The owners of what some estimate to be a 75-year-old garage don't know what they will do.
By CHRIS TISCH
© St. Petersburg Times, published January 5, 2002
CLEARWATER -- For the first time in 83 years, there were no sounds of auto repair at the Belleair Garage on Friday.
No whirring drills. No clanging wrenches. No hissing hydraulics.
The only sound was the charred building creaking against the cold wind. A frail skeleton of blackened beams and boards dangled overhead. Sooted tools hung from their hooks. A 1972 Lincoln, which was once green, sat black and crippled in a coffin of ash.
The Belleair Garage, considered by many to be a landmark, burned to the ground Thursday night. About 35 firefighters brought the roaring blaze under control in about 35 minutes, but that was all the time the fire needed to consume the structure's old wood.
Witnesses said the flames poked through the roof and swallowed the building in minutes. Fire department officials said they have no indications of what caused the blaze.
On Friday morning, owners James and Karen King sat in their pick-up outside the destroyed building.
James King said he always dreamed of having his own shop. He bought the place in 1997. His wife worked the books. He fixed transmissions and hired another guy to help with other repairs.
"It was just a ma-and-pa shop," James King said.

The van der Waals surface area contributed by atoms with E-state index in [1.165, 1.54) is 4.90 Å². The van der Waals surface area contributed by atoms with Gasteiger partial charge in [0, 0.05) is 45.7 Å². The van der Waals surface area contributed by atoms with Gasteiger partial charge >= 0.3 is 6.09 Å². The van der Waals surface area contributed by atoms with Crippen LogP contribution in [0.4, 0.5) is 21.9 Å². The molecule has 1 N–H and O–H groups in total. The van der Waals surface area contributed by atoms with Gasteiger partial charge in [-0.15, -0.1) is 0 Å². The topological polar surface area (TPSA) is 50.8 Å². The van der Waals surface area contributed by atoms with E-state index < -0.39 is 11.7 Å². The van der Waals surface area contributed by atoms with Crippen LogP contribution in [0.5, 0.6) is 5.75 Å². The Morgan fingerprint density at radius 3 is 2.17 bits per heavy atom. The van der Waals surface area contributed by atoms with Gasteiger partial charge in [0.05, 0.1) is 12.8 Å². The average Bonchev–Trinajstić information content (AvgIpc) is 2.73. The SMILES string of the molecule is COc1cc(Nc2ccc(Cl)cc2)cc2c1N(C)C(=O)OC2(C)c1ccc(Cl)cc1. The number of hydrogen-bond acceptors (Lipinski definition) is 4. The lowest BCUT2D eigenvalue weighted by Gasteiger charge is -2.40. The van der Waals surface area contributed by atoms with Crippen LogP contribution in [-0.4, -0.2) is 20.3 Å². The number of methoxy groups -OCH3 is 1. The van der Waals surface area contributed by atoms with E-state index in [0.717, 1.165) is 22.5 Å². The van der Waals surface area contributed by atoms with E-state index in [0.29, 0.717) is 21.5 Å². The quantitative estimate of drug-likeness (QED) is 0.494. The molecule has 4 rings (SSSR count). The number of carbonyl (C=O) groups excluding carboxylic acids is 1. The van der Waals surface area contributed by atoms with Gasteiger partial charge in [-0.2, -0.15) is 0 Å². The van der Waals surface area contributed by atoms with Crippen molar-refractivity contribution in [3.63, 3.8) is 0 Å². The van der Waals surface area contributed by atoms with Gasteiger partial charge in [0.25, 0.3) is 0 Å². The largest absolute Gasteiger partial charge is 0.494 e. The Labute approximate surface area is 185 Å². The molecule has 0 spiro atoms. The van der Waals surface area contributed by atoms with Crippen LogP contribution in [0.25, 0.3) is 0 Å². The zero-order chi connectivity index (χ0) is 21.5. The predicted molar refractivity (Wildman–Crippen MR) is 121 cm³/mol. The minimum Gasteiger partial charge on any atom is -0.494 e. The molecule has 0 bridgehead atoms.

Before that, the business was owned by Roy and Jean Roberson, who bought the business in the late 1950s. Like King 50 years later, Mr. Roberson also had dreamed of owning his own shop.
For four decades the Robersons leaned on the garage for their livelihoods. Roy was known as the best transmission man in Clearwater.
Jean raised their three kids at home. Once they were in junior high, she came to work there, too.
Their oldest son, Cal, was there after school every day and on Saturdays "from the time he could pick up a wrench," Mrs. Roberson says.
The Robersons bought the business from Roy Olds, who had owned the garage at least since 1926. It was a garage before that, and some claim it was carriage house. The garage was built in 1918.
A half-century later, the Robersons knew fire was a potential danger.
"We knew that if it got started, you just better find some way out of there in a hurry, because it was so old," she said.
Mrs. Roberson, now 68, said she went to look at the building Friday. It was like losing a member of the family.
"I was so sad to hear it had to end that way," she said. "It was pretty hard to look at. It was like a part of your family for all those many years."
The Kings said they put a lot of money into the business in the last four years making improvements. The building they looked at Friday morning was just a sooted shell of that improvement.
"The fire marshal said it's just hanging on by a few boards," James King said.
The Kings said they have insurance and would like to rebuild. But there are more building and zoning and environmental rules these days, and they aren't sure they'll be able to rebuild at the same spot.
"It's not really up to the owner of the building anymore," James King said. "It's up to the city or the state or the county. If I had my choice, I would."